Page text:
On the fourth day, as they were preparing to do something, I heard heavy foot steps and to my joy I saw a police patrol, who took the gangsters by surprise. After a careful inspection of the place, they carried me to their truck and took me home. As I was not well, I had to stay in hospital for a week. After my recovery, my father advised me not to go out until the activities of the gangsters subsided.

Wong Phui Lun, 5A

Neglect, the vice of mankind, is a brother of Sloth; he is as cool as Patience and sure as a bullet. Every home rebukes him, but he is none the less persistent. From morn till night he waits at every door with sly and vigilant eyes; at times his infinite patience is rewarded. In he slips, silent and swift. People receive him resignedly, indeed his presence is even sweet and his faults disappear, as if they never existed at all. He slowly takes up the reins of the home -mildly, yet effectively. He has many protégés too. They follow him in different disguises, all labouring and sweating as energetically as imps. Finally they reach their goal - quarrels, sickness and diseases, even utter ruin.

Men, famous as well as unknown, suffer from their ravages. Criticisms fly from every corner of the globe: some are pleasant while others are piercingly painful, but none so painful as Neglect.

Everywhere in great cities are trouble and strife. Men run into men frequently, but cars run into cars more frequently; the results are injuries and deaths. Whose fault and whose work? None other than our comrade's - Neglect.

He comes in the name of Rest; then he clamours for amusement, and finally he casts off his sheep's clothing and starts devouring souls, families, and even nations.

This major enemy of mankind exists everywhere. There is no wall too thick, no mountain too high, no ocean too wide for him. Not even the swiftest ships or planes can evade him. How then can we retaliate? No bullets, no cannons, not even the atomic bomb can annihilate this immortal enemy. The one and only course we should take is defence against him from within, and vigilance and diligence are our surest weapons.

I Conquer Everest!
V. Kukuthas, 5A

The heat of the sun was unbearable. I could almost see the mercury in the thermometer rising. How I longed for an ice-cream potong! My legs ached with walking, but I struggled on. Soon the temperature fell at such a rate that, in less than half an hour, I was really shivering with cold.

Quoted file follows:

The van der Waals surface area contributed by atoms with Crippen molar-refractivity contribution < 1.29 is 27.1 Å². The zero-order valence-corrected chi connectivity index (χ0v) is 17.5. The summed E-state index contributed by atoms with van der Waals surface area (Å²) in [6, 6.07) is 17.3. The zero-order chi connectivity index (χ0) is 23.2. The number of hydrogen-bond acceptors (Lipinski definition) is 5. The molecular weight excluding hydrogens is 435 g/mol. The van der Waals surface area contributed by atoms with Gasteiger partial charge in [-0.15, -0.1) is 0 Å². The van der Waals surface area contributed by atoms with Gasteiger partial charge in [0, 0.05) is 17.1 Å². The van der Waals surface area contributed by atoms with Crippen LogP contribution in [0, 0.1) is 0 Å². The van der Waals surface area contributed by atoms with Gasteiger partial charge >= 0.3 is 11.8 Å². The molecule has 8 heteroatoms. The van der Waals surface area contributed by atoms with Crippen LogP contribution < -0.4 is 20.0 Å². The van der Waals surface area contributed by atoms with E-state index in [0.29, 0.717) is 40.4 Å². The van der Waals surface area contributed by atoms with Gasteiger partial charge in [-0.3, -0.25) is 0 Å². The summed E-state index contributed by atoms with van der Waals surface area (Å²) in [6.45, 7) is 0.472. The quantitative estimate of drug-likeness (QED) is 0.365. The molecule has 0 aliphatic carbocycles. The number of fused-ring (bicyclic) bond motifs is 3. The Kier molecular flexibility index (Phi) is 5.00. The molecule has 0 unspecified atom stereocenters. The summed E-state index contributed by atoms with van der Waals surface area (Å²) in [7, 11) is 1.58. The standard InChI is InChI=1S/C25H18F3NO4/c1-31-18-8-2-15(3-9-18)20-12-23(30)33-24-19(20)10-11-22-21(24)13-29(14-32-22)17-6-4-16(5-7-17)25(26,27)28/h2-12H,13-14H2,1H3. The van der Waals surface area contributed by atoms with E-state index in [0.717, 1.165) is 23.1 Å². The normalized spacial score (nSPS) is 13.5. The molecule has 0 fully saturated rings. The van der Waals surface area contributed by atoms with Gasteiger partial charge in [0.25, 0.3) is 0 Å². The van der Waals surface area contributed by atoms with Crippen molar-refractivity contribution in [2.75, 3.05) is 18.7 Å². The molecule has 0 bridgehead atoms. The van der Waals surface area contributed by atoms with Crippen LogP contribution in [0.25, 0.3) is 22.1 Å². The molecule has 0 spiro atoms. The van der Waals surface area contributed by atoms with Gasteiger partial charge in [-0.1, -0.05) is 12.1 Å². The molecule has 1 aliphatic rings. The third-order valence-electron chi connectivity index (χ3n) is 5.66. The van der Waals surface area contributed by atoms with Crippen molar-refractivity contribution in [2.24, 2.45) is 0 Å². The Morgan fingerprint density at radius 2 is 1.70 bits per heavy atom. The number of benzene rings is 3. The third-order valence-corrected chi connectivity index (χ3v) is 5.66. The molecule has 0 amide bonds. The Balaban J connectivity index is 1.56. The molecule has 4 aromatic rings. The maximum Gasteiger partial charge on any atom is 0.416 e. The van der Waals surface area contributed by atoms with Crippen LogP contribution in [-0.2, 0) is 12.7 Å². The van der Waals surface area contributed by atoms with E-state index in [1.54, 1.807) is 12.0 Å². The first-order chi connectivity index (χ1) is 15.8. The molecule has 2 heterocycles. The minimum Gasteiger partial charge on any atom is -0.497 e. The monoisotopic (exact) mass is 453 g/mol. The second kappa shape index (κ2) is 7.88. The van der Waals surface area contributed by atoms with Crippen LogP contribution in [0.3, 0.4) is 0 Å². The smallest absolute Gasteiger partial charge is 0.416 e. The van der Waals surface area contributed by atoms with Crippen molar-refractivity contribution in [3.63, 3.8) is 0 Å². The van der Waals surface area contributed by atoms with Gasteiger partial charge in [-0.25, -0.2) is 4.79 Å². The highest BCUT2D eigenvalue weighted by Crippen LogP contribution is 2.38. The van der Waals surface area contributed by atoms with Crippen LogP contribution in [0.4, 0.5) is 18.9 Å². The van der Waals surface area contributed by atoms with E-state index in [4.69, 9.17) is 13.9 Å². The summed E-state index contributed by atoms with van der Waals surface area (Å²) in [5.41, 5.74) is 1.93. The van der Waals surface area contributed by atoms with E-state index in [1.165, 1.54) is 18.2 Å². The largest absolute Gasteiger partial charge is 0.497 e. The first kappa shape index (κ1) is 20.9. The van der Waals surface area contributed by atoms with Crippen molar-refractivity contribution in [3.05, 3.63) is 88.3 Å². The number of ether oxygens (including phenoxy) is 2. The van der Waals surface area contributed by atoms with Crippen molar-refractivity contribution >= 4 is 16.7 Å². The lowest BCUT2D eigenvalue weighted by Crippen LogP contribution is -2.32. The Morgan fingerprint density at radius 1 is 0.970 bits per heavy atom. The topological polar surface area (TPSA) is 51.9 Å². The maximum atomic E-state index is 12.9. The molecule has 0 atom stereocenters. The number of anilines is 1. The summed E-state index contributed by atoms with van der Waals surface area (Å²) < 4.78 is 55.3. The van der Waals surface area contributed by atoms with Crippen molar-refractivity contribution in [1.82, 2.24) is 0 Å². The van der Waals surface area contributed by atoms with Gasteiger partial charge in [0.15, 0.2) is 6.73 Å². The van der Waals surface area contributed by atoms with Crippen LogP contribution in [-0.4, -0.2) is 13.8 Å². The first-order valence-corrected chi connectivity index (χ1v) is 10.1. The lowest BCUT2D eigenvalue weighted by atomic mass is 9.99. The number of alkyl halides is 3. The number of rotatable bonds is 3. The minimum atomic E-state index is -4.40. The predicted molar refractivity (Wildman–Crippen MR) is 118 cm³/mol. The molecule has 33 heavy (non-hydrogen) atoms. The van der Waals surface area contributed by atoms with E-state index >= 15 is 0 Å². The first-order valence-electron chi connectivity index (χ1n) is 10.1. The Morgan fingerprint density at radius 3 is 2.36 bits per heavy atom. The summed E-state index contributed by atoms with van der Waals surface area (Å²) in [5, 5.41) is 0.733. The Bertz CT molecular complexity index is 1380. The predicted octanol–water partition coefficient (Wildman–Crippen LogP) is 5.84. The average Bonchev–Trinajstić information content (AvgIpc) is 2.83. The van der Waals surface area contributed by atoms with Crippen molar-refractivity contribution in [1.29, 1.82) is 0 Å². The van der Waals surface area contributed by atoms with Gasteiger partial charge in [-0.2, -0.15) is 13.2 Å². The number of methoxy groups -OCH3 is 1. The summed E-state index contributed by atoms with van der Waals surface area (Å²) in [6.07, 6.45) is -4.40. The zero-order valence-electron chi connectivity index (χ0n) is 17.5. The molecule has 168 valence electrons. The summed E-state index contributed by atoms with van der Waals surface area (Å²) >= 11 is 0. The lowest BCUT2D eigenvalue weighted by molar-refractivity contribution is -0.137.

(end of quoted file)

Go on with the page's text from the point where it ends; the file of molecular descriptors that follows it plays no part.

Beyond me lay a white expanse. I needed but a few seconds to go racing to the spot. What a wonderful sight! Around me lay mile upon mile of white "ice-cream", sparkling in the sunlight. I fell upon the "ice cream" and devoured mouthfuls of it.

I am no orologist, but there was no need to tell me that I stood before the famous Mount Everest. Once in full view of the mountain, I decided to try my hand at mountaineering, so up I went. At first I ran, then I walked, and then ran again. I admit it was quite an easy task, compared with all the narratives of other adventurers. Whenever I felt tired, I took mouthfuls of the "ice-cream" and was refreshed, though it was but tasteless snow. Once refreshed, I ran on faster than ever. I certainly enjoyed myself, although. I did not stop to look about the place and examine it in detail. My aim was to see the "Roof of the World". So I started off again at a good pace.

Nothing could discourage me from proceeding with my journey - a journey that many people have undertaken, only to fail miserably. But how could I fail, I, a powerful virile rock? In my confidence, I even surpassed the mighty god, Hercules.

I thought I felt tired after so much running, so I began to make my way up slowly; inch by inch I worked myself forward. At last, exhausted, I sat down. Looking up, not seventy yards above me was the summit of Mount Everest, a shining, translucent mass of crystalline ice. The crystal seemed to beckon me. I needed no second invitation but literally flew up the icy sides. Once, my right foot slipped but I kept my hold. Up, up, up I went. There was the crystal cone, with only two feet between me and victory. The poem about King Bruce and the spider came rushing into my mind. Eagerly I stretched out my hands and gripped the crystal cone. There on my left lay the "Roof of the World" - my mission was completed.

Something creaked and I found to my horror, that it was the cone breaking off. Down I went, tearing down the treacherous sides, kicking and throwing the snow away as fast as it covered me. Crash!

I awoke with a start and found myself far from my bed, my head against the wall. About me lay my bedclothes torn to shreds, and I felt as if I had been running a cross-country race. My legs were aching.

While I was breakfasting, the next morning, my head was still aching from the crash against the wall. A groan escaped my lips when I realised that all my climbing had taken me from my bed to the other end of my room only. Pitiful hallucination!